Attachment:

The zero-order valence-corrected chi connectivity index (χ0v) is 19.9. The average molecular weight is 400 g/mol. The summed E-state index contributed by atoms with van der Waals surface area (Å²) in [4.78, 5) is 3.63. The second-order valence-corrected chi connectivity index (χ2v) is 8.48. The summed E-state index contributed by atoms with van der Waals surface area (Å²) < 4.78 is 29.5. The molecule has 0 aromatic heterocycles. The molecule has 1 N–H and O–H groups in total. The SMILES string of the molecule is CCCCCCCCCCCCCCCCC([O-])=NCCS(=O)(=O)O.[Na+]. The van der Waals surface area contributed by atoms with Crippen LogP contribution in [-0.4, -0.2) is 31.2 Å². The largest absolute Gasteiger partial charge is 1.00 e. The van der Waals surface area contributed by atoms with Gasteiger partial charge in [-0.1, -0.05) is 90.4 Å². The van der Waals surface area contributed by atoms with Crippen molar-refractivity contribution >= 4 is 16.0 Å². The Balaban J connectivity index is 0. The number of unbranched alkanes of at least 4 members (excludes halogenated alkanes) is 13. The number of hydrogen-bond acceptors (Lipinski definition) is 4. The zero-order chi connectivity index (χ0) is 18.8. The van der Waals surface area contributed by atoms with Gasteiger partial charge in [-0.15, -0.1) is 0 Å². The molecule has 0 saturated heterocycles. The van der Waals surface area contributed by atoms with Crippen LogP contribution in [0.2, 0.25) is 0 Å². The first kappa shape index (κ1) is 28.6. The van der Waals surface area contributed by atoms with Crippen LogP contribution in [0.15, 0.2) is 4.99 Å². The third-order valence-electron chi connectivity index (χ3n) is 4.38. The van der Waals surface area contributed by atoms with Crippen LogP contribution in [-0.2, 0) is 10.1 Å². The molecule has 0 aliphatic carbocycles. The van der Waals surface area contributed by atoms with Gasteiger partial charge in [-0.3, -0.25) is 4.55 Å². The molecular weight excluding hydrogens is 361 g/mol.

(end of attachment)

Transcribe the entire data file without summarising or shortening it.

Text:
The zero-order valence-corrected chi connectivity index (χ0v) is 19.9. The average molecular weight is 400 g/mol. The summed E-state index contributed by atoms with van der Waals surface area (Å²) in [4.78, 5) is 3.63. The second-order valence-corrected chi connectivity index (χ2v) is 8.48. The summed E-state index contributed by atoms with van der Waals surface area (Å²) < 4.78 is 29.5. The molecule has 0 aromatic heterocycles. The molecule has 1 N–H and O–H groups in total. The SMILES string of the molecule is CCCCCCCCCCCCCCCCC([O-])=NCCS(=O)(=O)O.[Na+]. The van der Waals surface area contributed by atoms with Crippen LogP contribution in [-0.4, -0.2) is 31.2 Å². The largest absolute Gasteiger partial charge is 1.00 e. The van der Waals surface area contributed by atoms with Gasteiger partial charge in [-0.1, -0.05) is 90.4 Å². The van der Waals surface area contributed by atoms with Crippen molar-refractivity contribution >= 4 is 16.0 Å². The Balaban J connectivity index is 0. The number of unbranched alkanes of at least 4 members (excludes halogenated alkanes) is 13. The number of hydrogen-bond acceptors (Lipinski definition) is 4. The zero-order chi connectivity index (χ0) is 18.8. The van der Waals surface area contributed by atoms with Gasteiger partial charge in [-0.15, -0.1) is 0 Å². The molecule has 0 saturated heterocycles. The van der Waals surface area contributed by atoms with Crippen LogP contribution in [0.2, 0.25) is 0 Å². The first kappa shape index (κ1) is 28.6. The van der Waals surface area contributed by atoms with Crippen LogP contribution in [0.15, 0.2) is 4.99 Å². The third-order valence-electron chi connectivity index (χ3n) is 4.38. The van der Waals surface area contributed by atoms with Crippen LogP contribution in [-0.2, 0) is 10.1 Å². The molecule has 0 aliphatic carbocycles. The van der Waals surface area contributed by atoms with Gasteiger partial charge in [-0.3, -0.25) is 4.55 Å². The molecular weight excluding hydrogens is 361 g/mol.